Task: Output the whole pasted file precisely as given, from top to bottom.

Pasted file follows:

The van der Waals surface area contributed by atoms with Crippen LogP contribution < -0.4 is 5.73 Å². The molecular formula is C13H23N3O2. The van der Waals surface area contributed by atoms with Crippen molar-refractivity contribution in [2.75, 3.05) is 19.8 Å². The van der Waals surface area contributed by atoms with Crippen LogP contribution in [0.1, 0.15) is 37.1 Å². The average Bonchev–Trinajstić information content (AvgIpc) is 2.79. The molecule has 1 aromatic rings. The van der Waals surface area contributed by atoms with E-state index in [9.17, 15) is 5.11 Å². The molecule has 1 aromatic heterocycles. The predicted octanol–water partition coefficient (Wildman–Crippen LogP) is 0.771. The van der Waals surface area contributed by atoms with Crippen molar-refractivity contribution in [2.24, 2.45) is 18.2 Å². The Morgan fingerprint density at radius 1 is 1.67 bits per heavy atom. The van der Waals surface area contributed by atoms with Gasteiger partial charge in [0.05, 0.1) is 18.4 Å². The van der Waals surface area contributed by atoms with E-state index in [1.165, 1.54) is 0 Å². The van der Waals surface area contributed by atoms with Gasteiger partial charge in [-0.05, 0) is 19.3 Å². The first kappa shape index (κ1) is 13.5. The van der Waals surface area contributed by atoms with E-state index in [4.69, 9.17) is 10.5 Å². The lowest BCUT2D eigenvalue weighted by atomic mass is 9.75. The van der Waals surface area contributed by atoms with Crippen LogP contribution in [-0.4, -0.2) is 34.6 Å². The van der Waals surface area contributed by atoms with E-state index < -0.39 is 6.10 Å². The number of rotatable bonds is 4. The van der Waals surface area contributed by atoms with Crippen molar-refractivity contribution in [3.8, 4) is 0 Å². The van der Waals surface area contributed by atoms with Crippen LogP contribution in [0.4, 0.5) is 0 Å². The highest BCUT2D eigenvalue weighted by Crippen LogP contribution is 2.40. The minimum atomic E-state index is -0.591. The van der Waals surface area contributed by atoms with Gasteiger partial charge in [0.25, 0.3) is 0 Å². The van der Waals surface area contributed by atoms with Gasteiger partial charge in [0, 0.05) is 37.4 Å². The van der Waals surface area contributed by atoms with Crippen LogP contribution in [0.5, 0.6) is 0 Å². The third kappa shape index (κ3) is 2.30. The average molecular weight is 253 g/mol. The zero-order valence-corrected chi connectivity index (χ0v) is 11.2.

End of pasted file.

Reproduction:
The van der Waals surface area contributed by atoms with Crippen LogP contribution < -0.4 is 5.73 Å². The molecular formula is C13H23N3O2. The van der Waals surface area contributed by atoms with Crippen molar-refractivity contribution in [2.75, 3.05) is 19.8 Å². The van der Waals surface area contributed by atoms with Crippen LogP contribution in [0.1, 0.15) is 37.1 Å². The average Bonchev–Trinajstić information content (AvgIpc) is 2.79. The molecule has 1 aromatic rings. The van der Waals surface area contributed by atoms with E-state index in [9.17, 15) is 5.11 Å². The molecule has 1 aromatic heterocycles. The predicted octanol–water partition coefficient (Wildman–Crippen LogP) is 0.771. The van der Waals surface area contributed by atoms with Crippen molar-refractivity contribution in [2.24, 2.45) is 18.2 Å². The Morgan fingerprint density at radius 1 is 1.67 bits per heavy atom. The van der Waals surface area contributed by atoms with Gasteiger partial charge in [0.05, 0.1) is 18.4 Å². The van der Waals surface area contributed by atoms with E-state index in [1.165, 1.54) is 0 Å². The van der Waals surface area contributed by atoms with Gasteiger partial charge in [-0.05, 0) is 19.3 Å². The first kappa shape index (κ1) is 13.5. The van der Waals surface area contributed by atoms with E-state index in [4.69, 9.17) is 10.5 Å². The lowest BCUT2D eigenvalue weighted by atomic mass is 9.75. The van der Waals surface area contributed by atoms with Crippen LogP contribution in [-0.4, -0.2) is 34.6 Å². The van der Waals surface area contributed by atoms with E-state index < -0.39 is 6.10 Å². The number of rotatable bonds is 4. The van der Waals surface area contributed by atoms with Crippen molar-refractivity contribution in [3.8, 4) is 0 Å². The van der Waals surface area contributed by atoms with Crippen LogP contribution in [0.4, 0.5) is 0 Å². The highest BCUT2D eigenvalue weighted by Crippen LogP contribution is 2.40. The minimum atomic E-state index is -0.591. The van der Waals surface area contributed by atoms with Gasteiger partial charge in [0.25, 0.3) is 0 Å². The van der Waals surface area contributed by atoms with Gasteiger partial charge in [0, 0.05) is 37.4 Å². The van der Waals surface area contributed by atoms with Crippen LogP contribution in [0.5, 0.6) is 0 Å². The third kappa shape index (κ3) is 2.30. The average molecular weight is 253 g/mol. The zero-order valence-corrected chi connectivity index (χ0v) is 11.2.